Biden Aims for a More Diverse and Qualified Cabinet
By Sophia Alexandrou
Since his appointment to the position in November, President-elect Joe Biden has begun selecting his picks for his White House Staff. The team that has been assembled so far would provide many “firsts” in the history of the White House, though with a likely consistent Republican majority in the Senate, it may be difficult to get Senate approval for many of the positions that require it. Compared to the white-washed and somewhat underqualified staff during the Trump administration, Joe Biden’s picks seem to point to a more diverse staff and a brighter future for Americans.
Biden’s pick for Secretary of State is Antony Blinken. Though he is considered a moderate, Blinken has worked with progressive communities about their demands for the Biden administration and is respected by many Republican senators, which gives him a good chance of being approved. In addition to working on the 2020 Biden campaign, Blinken was also a member of the National Security Council during the Clinton administration, was appointed to Deputy Secretary of State during the Obama administration, and has served in the Senate for six years. He has aided the fight against ISIL, advocated for refugee rights, and helped craft the US policy on the Iranian nuclear program. However, Blinken has received backlash in the past after appearing to listen to neo-conservatives more willingly than progressives.
For Secretary of Homeland Security, Biden named Alejandro Mayorkas. If confirmed, Mayorkas would be the first Latino Secretary of Homeland Security in the department’s 18-year history. Mayorkas served as the Deputy Secretary of the Department of Homeland Security under the Obama administration, director of US Citizenship and Immigration Services, and US attorney for the Central District of California. During his time as director of US Citizenship and Immigration Services, he spearheaded the implementation of DACA under the Obama administration. This may not bode well for Mayorkas’s confirmation however, because there was significant pushback regarding DACA from Republicans.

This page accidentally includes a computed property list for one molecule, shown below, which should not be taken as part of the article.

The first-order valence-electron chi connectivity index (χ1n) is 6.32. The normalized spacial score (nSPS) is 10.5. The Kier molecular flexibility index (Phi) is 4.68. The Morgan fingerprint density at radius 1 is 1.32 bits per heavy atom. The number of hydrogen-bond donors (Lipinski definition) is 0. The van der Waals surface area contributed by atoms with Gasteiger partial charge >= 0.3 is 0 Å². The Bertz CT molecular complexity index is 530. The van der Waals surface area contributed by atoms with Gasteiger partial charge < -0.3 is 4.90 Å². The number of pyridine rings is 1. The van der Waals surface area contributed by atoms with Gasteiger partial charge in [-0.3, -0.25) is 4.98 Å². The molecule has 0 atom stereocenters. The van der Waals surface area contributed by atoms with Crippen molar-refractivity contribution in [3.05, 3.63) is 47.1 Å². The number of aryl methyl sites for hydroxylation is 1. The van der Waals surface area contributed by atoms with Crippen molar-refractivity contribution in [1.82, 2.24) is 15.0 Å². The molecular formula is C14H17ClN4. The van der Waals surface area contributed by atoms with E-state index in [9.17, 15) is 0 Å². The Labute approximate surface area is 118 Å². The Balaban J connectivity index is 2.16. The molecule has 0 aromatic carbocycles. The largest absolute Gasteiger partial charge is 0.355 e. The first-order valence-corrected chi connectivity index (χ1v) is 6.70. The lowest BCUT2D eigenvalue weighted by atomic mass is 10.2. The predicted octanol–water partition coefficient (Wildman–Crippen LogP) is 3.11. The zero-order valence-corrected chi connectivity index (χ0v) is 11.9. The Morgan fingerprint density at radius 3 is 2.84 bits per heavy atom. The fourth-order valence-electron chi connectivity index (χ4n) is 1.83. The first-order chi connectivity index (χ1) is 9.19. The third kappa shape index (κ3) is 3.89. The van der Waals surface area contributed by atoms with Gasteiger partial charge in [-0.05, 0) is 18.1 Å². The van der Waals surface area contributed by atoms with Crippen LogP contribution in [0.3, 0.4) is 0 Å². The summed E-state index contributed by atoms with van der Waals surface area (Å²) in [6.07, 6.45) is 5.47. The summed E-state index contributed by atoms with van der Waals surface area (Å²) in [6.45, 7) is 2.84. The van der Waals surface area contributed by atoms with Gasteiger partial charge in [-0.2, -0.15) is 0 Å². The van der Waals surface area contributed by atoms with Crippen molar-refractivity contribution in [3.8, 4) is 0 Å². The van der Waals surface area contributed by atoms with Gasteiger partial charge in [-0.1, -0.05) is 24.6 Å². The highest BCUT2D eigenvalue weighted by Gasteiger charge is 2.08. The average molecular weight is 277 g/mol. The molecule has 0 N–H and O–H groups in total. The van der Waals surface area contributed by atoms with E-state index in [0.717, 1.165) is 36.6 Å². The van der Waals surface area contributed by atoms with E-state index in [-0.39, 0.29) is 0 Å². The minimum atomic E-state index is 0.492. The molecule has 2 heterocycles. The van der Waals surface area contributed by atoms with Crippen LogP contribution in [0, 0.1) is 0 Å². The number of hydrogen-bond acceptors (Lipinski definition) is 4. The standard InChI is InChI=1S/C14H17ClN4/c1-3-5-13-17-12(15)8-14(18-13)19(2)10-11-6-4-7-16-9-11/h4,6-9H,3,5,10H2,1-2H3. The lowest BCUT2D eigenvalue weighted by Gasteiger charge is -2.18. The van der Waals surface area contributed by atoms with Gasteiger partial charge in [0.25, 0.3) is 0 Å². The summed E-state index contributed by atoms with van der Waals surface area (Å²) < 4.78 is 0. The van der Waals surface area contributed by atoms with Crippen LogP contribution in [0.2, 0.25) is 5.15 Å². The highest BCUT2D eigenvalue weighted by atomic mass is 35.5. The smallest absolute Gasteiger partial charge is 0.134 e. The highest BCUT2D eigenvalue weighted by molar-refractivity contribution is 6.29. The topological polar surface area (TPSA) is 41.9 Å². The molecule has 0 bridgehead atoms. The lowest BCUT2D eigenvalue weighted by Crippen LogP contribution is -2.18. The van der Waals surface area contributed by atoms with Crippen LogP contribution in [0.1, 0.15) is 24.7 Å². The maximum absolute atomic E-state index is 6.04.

Former Secretary of State ad former Massachusetts Senator, John Kerry, was nominated to be Special Climate Envoy. With the responsibility of handling one of the greatest crises facing future generations, Biden appointed Kerry, who served as the chief negotiator under the Obama administration for the Paris climate accord. In addition, along with Congressmen Alexandria Ocasio-Cortez, Kerry was chosen for Biden’s climate task force, created not only to aid the current climate crisis, but also to unite the Democratic party after the division created during the primaries. This is a position that does not require Senate confirmation.
For Director of National Intelligence, Biden has nominated Avril Haines. As former Deputy National Security Advisor and former Deputy Director of the CIA, Haines would become the highest-ranking woman in US intelligence and the first Deputy National Security Advisor. Though Haines is very experienced, she has received backlash from human groups for playing a central role in the air strikes sent by the Obama administration to the Middle East, killing hundreds of civilians in the process, in addition to nominating Gina Haspel for CIA director despite her use of torture as “enhanced interrogation techniques” after 9/11.
Though President-elect, Joe Biden’s cabinet is not perfect, it provides a decent start for his presidency. Despite a few hiccups in his choices, his potential cabinet seems to be well-experienced, inclusive, and focused on improving this country. With other nominations like Janet Yellen, who would be the first Treasury secretary, and Pete Buttigieg, as the first openly gay Secretary of Transportation, this upcoming administration holds a lot of hope for the future.